Pictured: A display in the Frederic Remington Art Museum’s new, permanent exhibition dedicated to American sculptor Sally James Farnham. Farnham will be the subject of a free, nine-part webinar series offered by the Remington Museum starting on March 30.
Ogdensburg, NY — The Frederic Remington Art Museum will offer a nine-part webinar series in conjunction with its new, permanent exhibition, “Beauty & Strength: The Life and Work of American Sculptor Sally James Farnham.” The webinar series explores Farnham’s life, artwork, and artistic career. The nine sessions will take place on the last Tuesday of each month at noon, and are free and open to the public.
Last Fall, the Remington Museum, with generous funding by The Robert F. and Eleanora W. McCabe Foundation, completed a new, permanent exhibit dedicated to the life and work of American sculptor Sally James Farnham. Because the coronavirus pandemic has delayed plans for a celebratory opening reception, and kept many visitors at home, the Museum will offer a live webinar to explore the exhibit from afar. The nine-part series, presented by Museum Curator & Educator Laura Desmond via Zoom, will introduce Farnham and her work, and explore the themes presented in the exhibit. Participants can sign up for the entire series, or just for single sessions.
“With this much-anticipated exhibition, Sally James Farnham now has the showcase she so richly deserves,” says Museum Curator and Educator Laura Desmond. “Visitors to the exhibit—and participants in this webinar series—can explore numerous aspects of the life and career of this important and fascinating artist, including her North Country roots, her relationship with Frederic Remington, her pioneering work as a female sculptor, her sensitive portraits and powerful monuments, her commitment to the Pan American cause, and so much more. We invite everyone to get to know better the work of this outstanding American artist.”
To see a complete schedule of topics and dates, and to register for the program, visit: https://zoom.us/meeting/register/tJYrf-iqqzIpG9ys2laCRj-50xwZFZJgMBEB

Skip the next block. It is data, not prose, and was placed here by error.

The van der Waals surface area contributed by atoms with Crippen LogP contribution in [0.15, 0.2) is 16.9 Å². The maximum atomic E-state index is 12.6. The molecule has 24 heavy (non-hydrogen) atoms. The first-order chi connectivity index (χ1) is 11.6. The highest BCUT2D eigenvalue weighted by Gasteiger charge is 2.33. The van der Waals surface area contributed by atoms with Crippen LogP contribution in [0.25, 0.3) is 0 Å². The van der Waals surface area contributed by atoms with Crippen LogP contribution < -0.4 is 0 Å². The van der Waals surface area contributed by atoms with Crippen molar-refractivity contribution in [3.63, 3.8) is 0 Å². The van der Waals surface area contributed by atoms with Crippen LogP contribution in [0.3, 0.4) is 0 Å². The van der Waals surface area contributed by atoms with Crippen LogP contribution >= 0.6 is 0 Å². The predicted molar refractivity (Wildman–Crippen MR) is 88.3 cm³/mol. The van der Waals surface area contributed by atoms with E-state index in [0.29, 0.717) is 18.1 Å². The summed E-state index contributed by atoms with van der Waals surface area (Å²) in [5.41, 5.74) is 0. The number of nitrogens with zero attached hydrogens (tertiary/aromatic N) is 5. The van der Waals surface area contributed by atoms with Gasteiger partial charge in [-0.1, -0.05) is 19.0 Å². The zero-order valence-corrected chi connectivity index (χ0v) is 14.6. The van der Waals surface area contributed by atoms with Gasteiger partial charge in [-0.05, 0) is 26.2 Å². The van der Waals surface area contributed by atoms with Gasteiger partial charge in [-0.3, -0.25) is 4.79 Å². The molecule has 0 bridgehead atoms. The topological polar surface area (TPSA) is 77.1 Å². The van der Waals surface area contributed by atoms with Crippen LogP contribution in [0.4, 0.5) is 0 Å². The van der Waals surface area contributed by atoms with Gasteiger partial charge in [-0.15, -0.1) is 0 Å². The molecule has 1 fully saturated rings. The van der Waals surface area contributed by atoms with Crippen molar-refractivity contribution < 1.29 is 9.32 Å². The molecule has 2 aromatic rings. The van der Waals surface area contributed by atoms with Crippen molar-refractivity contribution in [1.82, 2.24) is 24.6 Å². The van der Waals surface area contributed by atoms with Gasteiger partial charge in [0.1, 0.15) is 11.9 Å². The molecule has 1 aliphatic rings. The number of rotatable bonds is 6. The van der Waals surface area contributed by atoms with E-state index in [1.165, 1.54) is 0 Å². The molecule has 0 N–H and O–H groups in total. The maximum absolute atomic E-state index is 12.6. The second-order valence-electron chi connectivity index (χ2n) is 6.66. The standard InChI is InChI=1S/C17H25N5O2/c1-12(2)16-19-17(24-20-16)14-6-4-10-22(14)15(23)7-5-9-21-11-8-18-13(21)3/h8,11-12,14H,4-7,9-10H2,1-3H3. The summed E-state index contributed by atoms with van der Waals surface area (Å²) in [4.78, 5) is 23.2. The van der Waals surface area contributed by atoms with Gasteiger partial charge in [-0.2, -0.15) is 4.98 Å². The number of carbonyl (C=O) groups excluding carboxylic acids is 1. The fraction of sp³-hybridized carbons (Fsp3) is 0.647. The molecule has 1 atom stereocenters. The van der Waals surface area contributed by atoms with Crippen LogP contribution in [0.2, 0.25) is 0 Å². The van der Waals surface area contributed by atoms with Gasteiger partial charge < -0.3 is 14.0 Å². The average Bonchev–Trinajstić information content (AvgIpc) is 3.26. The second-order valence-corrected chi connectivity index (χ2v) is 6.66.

Remington Museum Offers New "Consider This" Digital Program
Pictured: Moaning of the Bulls, Frederic Remington, 1907, oil on canvas, 27 x 40", Museum purchase, 1965, Frederic Remington Art Museum 1966.075. Participants in the Remington Museum’s new digital program “Consider This” will spend a half hour in small group conversation about this painting.
Ogdensburg, NY — The Frederic Remington Art Museum invites the public to participate in its new, online program, “Consider This.” The program, which takes place over Zoom, offers guided exploration of a single work of art on display at the Remington Museum. The program is offered on two dates each month, and is free and open to the public.
The new digital program is a reworking of the Museum’s popular “One Hour One Work” program that has been on hold during the coronavirus pandemic. Like that program, “Consider This” gives participants a chance to slow down and dive deep into a single work of art from the Remington Museum collection. In this half-hour, digital version, Museum Curator & Educator Laura Desmond will broadcast from the Museum gallery, and pair up with a docent to facilitate discussion among participants. A different artwork will be featured each month.
In April, there will be two opportunities to spend quality time with Frederic Remington’s 1907 oil painting, Moaning of the Bulls. Each session features 30 minutes of focused looking, consideration, conversation, and interpretation of the artwork. Active participation is strongly encouraged.
Desmond will pair up with Museum docent Kathy Crowe on Tuesday, April 6 at 11am, and with docent Julie Pratt on Thursday, April 22 at 1pm. To learn more and to register, you can call 315-393-2425 or email Museum Curator & Educator Laura Desmond. For ease of conversation, registration will be limited to eight participants.
“Moaning of the Bulls is unusual among Remington’s nocturnes, or night paintings,” says Desmond. “Instead of his more typical human subject, Remington uses here nonhuman subjects to create a primordial scene with allegorical weight. The atmosphere is heavy with the charged standoff between two powerful, muscular bulls, one light, one dark, as the ghostly figures of the herd fade in and out of focus. The more you look, the more you see, and the more interesting and significant the work becomes.”